Brian Herne's White Hunters: The Golden Age of African Safaris is the story of seventy years of African adventure, danger, and romance.
East Africa affects our imagination like few other places: the sight of a charging rhino goes directly to the heart; the limitless landscape of bony highlands, desert, and mountain is, as Isak Dinesen wrote, of "unequalled nobility."
White Hunters re-creates the legendary big-game safaris led by Selous and Bell and the daring ventures of early hunters into unexplored territories, and brings to life such romantic figures as Cape-to-Cairo Grogan, who walked 4,000 miles for the love of a woman, and Dinesen's dashing lover, Denys Finch. Witnesses to the richest wildlife spectacle on the earth, these hunters were the first conservationists. Hard-drinking, infatuated with risk, and careless in love, they inspired Hemingway's stories and movies with Clark Gable and Gregory Peck.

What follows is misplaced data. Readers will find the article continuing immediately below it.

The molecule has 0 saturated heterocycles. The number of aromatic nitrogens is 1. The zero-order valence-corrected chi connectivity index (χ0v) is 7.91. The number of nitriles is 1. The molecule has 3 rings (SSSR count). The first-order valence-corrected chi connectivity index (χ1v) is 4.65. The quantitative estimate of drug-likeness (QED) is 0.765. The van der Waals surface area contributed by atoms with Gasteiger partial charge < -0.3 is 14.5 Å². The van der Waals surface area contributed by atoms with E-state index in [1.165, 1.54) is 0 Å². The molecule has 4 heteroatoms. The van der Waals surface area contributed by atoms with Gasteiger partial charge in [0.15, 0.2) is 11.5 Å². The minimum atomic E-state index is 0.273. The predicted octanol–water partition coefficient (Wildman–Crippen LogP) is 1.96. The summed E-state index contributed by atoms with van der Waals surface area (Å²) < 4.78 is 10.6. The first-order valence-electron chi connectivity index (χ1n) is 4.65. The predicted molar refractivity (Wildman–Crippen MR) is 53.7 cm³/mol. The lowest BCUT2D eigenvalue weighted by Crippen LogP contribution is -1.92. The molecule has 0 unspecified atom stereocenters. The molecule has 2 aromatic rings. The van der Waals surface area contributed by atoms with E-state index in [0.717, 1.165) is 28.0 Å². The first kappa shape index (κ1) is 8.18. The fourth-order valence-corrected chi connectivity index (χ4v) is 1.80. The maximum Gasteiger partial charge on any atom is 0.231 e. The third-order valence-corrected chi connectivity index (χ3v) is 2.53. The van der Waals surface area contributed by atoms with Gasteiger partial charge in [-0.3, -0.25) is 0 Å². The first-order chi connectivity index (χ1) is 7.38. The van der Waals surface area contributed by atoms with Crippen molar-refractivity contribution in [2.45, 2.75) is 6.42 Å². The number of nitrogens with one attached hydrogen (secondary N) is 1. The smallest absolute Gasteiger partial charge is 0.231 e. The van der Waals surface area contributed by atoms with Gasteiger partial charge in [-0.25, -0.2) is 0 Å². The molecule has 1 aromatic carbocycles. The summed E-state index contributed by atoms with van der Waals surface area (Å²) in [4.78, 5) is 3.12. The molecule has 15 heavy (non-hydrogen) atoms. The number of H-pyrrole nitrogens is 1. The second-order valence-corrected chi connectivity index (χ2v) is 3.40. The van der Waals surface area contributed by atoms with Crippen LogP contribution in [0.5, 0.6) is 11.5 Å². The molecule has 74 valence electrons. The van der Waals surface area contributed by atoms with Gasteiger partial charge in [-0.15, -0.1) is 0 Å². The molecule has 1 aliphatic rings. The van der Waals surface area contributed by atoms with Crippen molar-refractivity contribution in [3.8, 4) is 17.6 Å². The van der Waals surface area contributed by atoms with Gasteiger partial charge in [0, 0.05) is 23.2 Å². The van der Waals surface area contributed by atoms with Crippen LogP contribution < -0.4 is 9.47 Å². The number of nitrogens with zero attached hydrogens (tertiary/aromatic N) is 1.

A second-generation Kenyan who has professionally hunted big game for more than 30 years and is an honorary Uganda National Park warden, Herne did exhaustive archival research and conducted countless interviews to produce this encyclopedia of gore and glamour. From roughly 1890 to 1970, American and European aristocrats, movie stars and business tycoons converged on East Africa, hiring professional white hunters to lead them on lengthy, luxurious shooting expeditions. Theodore Roosevelt's 1909 safari lasted for months and employed 500 porters. The early generation of white hunters set the pace for a hard-drinking, bed-hopping lifestyle. Later, Bror Blixen, Isak Dinesen and Denys Finch-Hatton carried on just as flamboyantly as their screen counterparts in Out of Africa. In turn-of-the-century Nairobi, inebriated ladies rode their ponies up steps into bars. But the dangers were real, and Herne details various narrow escapes and deaths by mauling. Typically colorful is the story about the filming of King Solomon's Mines, during which a bull elephant rushed the cameras and was stopped by a bullet. The relieved crew and actors posed for pictures on the animal, which disappeared later that day, never to be found again. Heavier on anecdotes than on overview, Herne's book skips discreetly over all the cultural and political ironies of Europeans coming to Africa to shoot at its natural resources. It will, however, reward armchair hunters with a rich portrait of a magnificent landscape, its animal inhabitants and some of its most reckless human interlopers.